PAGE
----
SAO PAULO (AP) — Marina Silva, a popular environmentalist who finished third in the first-round of Brazil’s presidential election, gave her endorsement Sunday to the opposition candidate challenging President Dilma Rousseff in the Oct. 26 runoff.
The endorsement from Silva comes as Rousseff appeared to be in a tight race with Aecio Neves, a business-minded former governor who has promised to open Brazil’s economy and boost its growth.
The two candidates are in a statistical tie according to surveys by the polling firms Datafolha and IBOPE. Some 51 percent of voters surveyed in the last week supported Neves, compared to 49 percent for Rousseff. Both polls had a margin of error of 2 percentage points.
Media: EFE (Spain)
Date: 16 October 2014
Rio de Janeiro, Oct 16 (EFE).- Brazilian President Dilma Rousseff and her social democrat contender Aecio Neves, who will compete for the presidency of the country in a second round of elections on October 26, have technically tied in two new polls of voting intentions.
Ibope and Datafolha, two of the most prestigious polling firms in Brazil, announced results which were not very different from surveys last week, in which Neves outperformed Rousseff by merely 2 percent, within the margin of error.
According to Datafolha, the social democrat senator remains in first place with 51 percent of valid votes and only 2 points ahead of Rousseff, with 49 percent, but since the margin of error of the poll is two percentage points both are technically tied.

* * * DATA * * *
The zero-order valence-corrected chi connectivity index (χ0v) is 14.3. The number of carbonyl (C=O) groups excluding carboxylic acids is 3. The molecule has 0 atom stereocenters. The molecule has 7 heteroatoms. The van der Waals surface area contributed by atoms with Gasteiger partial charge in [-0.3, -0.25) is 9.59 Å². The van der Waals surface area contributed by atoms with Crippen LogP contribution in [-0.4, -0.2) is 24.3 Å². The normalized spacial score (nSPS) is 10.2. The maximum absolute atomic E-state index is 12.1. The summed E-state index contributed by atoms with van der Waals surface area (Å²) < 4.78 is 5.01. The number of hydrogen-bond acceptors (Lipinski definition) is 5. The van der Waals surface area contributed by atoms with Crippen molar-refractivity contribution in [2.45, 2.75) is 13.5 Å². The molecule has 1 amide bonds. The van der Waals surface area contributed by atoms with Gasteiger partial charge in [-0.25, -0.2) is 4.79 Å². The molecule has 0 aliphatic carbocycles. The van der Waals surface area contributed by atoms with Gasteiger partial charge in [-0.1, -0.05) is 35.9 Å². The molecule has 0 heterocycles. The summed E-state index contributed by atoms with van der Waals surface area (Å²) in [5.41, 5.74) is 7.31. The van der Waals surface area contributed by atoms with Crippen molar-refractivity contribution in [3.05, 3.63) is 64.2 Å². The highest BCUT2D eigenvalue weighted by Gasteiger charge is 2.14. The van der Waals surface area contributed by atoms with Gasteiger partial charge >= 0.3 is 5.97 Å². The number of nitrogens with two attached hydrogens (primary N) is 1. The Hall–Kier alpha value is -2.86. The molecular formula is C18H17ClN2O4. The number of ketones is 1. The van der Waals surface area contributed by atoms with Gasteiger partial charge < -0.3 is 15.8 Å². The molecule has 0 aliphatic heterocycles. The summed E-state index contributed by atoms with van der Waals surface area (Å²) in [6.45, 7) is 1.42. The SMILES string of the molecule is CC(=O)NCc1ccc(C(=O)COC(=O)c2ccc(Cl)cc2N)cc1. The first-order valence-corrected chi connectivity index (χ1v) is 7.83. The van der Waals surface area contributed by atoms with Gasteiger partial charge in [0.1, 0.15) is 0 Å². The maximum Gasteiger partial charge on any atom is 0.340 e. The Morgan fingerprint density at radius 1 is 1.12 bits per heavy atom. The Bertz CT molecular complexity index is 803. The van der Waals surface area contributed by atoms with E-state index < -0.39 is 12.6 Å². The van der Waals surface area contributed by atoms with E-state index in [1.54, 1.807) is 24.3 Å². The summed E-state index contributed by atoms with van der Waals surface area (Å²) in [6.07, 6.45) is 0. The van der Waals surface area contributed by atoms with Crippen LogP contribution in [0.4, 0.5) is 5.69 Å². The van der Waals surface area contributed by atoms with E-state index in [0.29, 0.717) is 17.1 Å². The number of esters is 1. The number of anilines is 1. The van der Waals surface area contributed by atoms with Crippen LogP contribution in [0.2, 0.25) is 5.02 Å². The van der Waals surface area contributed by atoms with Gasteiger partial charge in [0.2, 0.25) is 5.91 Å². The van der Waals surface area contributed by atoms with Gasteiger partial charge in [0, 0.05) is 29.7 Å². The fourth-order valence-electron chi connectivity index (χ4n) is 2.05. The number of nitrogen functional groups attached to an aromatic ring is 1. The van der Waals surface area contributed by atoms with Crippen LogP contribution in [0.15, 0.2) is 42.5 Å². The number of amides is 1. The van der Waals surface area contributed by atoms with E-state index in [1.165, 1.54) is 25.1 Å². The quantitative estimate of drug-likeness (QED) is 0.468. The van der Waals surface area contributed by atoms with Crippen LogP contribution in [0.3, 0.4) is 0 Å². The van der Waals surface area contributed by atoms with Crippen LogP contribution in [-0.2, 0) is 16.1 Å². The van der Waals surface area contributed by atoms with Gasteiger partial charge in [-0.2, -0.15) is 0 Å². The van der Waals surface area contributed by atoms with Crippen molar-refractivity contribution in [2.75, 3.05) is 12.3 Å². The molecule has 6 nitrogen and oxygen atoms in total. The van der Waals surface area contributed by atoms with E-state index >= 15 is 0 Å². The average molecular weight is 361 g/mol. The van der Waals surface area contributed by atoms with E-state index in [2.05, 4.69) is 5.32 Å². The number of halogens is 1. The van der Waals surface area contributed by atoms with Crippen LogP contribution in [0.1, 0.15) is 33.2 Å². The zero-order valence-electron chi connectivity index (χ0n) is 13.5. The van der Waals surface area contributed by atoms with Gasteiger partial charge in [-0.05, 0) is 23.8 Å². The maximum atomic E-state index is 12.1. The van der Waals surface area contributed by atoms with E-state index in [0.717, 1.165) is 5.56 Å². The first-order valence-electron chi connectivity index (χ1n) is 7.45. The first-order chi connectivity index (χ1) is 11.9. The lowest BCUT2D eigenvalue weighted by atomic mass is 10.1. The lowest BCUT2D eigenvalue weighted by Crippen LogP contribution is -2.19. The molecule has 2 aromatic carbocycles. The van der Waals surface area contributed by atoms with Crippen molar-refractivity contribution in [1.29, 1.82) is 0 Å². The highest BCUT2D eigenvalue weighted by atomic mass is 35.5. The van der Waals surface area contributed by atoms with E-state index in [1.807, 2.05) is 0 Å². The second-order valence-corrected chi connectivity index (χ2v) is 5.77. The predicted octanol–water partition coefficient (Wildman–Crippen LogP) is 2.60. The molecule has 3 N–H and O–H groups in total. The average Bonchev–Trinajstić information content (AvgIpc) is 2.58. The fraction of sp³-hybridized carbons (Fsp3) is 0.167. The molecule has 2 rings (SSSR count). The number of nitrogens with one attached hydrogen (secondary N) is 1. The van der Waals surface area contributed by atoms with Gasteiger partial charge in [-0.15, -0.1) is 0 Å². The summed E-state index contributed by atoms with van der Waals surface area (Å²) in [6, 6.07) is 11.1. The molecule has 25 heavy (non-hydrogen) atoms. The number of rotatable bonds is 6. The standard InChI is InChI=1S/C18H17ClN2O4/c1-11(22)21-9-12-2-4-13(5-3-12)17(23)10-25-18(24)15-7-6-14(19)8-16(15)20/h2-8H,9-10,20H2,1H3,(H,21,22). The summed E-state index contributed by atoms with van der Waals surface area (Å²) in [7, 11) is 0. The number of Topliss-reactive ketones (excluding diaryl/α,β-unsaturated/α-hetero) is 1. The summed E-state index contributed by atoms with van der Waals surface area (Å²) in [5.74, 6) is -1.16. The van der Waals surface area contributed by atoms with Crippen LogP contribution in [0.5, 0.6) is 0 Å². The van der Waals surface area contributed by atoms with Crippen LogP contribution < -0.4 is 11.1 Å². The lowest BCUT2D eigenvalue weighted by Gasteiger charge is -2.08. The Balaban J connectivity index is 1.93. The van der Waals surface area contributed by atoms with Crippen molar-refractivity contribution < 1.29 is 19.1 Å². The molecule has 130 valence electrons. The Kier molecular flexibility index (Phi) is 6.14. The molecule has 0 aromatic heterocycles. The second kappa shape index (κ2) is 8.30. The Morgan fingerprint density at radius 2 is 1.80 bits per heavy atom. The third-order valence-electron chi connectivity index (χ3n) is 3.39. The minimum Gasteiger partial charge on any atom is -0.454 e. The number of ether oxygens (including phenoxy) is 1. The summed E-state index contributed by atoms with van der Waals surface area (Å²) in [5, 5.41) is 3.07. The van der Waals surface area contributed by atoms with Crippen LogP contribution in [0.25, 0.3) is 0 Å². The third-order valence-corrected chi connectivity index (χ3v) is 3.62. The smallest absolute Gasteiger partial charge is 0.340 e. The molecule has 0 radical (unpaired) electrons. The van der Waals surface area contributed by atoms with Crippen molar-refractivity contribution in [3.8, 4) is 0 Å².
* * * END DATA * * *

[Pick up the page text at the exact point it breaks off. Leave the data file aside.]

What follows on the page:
Date: 17 October 2014
BRASILIA (Reuters) – Opposition candidate Aecio Neves would defeat President Dilma Rousseff by almost 13 percentage points in the Oct. 26 runoff to Brazil’s presidential election, according to a poll published on Friday.
The poll was conducted by Sensus, a research institute that is not as closely watched as Brazil’s larger polling firms Ibope and Datafolha, whose polls show Neves and Rousseff in a dead heat.
If the runoff were held today, Neves would win 56.4 percent of the valid votes – which exclude undecided voters, spoiled and blank survey responses – against 43.6 percent for Rousseff, Sensus said.
The previous Sensus poll last week had given Neves an even larger margin of victory of 17.6 percentage points.
Media: Xinhua (China)
Date: 17 October 2014
BRASILIA, Oct. 17 (Xinhua) — Brazil’s top electoral authority has banned negative campaigning for the presidential run-off on Oct. 26, local media reported Friday.
Negative ads were getting so virulent that the Supreme Electoral Court decided to step in and prohibit mudslinging in free radio and TV slots granted to the candidates.
The electoral body urged the two candidates, incumbent President Dilma Rousseff and conservative opposition candidate Aecio Neves to use the broadcast time to present their proposals to the electorate.
The ban, the first of its kind in Brazil, does not apply to paid advertising in other media.
Byline: Anthony Boadle
Date: 19 October 2014
BRASILIA (Reuters) – Opposition candidate Aecio Neves is heading into the final week of Brazil’s presidential race with a razor-thin lead in polls, but it’s the incumbent Dilma Rousseff who appears to be gaining momentum in the homestretch.
After a sudden surge before and after the first-round vote on Oct. 5, Neves is struggling to retain the momentum that gave him a slight advantage in recent polling.
He leads Rousseff by 2 percentage points in the most closely watched opinion polls, within their margin of error.
Recent surveys show that support may have peaked for Neves, an investor favorite, and his disapproval numbers are rising amid a barrage of attacks by the Rousseff campaign.
The number of Brazilians who say they would never vote for Neves rose 4 percentage points this week to 38 percent, according to a survey by the Datafolha polling firm. Rousseff’s rejection rate came down one point to 42 percent in the same poll, which also showed her approval rating on the rise.